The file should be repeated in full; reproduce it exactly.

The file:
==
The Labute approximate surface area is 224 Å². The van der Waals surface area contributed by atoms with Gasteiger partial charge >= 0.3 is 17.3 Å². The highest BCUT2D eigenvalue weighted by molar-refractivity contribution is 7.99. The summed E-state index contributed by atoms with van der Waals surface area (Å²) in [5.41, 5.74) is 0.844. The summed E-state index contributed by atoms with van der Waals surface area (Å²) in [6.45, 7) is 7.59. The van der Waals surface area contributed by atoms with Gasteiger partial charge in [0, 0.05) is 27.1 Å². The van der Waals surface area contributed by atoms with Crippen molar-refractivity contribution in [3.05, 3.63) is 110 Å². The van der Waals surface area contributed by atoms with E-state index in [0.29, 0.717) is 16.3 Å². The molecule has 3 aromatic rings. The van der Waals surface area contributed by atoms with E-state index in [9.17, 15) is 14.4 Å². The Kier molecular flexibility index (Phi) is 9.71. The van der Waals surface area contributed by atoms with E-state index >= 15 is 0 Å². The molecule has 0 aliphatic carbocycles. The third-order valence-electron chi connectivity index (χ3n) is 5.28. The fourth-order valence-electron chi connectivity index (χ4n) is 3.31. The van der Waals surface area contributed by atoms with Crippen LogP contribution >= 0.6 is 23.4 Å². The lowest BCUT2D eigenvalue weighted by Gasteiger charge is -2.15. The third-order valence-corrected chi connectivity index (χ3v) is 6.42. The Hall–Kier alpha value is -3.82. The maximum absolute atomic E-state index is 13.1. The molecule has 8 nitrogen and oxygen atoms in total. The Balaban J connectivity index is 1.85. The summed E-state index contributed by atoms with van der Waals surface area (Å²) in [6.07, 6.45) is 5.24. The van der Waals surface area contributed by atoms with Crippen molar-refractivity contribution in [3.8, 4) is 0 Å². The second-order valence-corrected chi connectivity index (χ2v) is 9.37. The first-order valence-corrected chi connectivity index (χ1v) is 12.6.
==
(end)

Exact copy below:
The Labute approximate surface area is 224 Å². The van der Waals surface area contributed by atoms with Gasteiger partial charge >= 0.3 is 17.3 Å². The highest BCUT2D eigenvalue weighted by molar-refractivity contribution is 7.99. The summed E-state index contributed by atoms with van der Waals surface area (Å²) in [5.41, 5.74) is 0.844. The summed E-state index contributed by atoms with van der Waals surface area (Å²) in [6.45, 7) is 7.59. The van der Waals surface area contributed by atoms with Gasteiger partial charge in [0, 0.05) is 27.1 Å². The van der Waals surface area contributed by atoms with Crippen molar-refractivity contribution in [3.05, 3.63) is 110 Å². The van der Waals surface area contributed by atoms with E-state index in [0.29, 0.717) is 16.3 Å². The molecule has 3 aromatic rings. The van der Waals surface area contributed by atoms with E-state index in [9.17, 15) is 14.4 Å². The Kier molecular flexibility index (Phi) is 9.71. The van der Waals surface area contributed by atoms with E-state index >= 15 is 0 Å². The molecule has 0 aliphatic carbocycles. The third-order valence-electron chi connectivity index (χ3n) is 5.28. The fourth-order valence-electron chi connectivity index (χ4n) is 3.31. The van der Waals surface area contributed by atoms with Crippen LogP contribution >= 0.6 is 23.4 Å². The lowest BCUT2D eigenvalue weighted by Gasteiger charge is -2.15. The third-order valence-corrected chi connectivity index (χ3v) is 6.42. The Hall–Kier alpha value is -3.82. The maximum absolute atomic E-state index is 13.1. The molecule has 8 nitrogen and oxygen atoms in total. The Balaban J connectivity index is 1.85. The summed E-state index contributed by atoms with van der Waals surface area (Å²) in [6.07, 6.45) is 5.24. The van der Waals surface area contributed by atoms with Crippen molar-refractivity contribution in [3.8, 4) is 0 Å². The second-order valence-corrected chi connectivity index (χ2v) is 9.37. The first-order valence-corrected chi connectivity index (χ1v) is 12.6.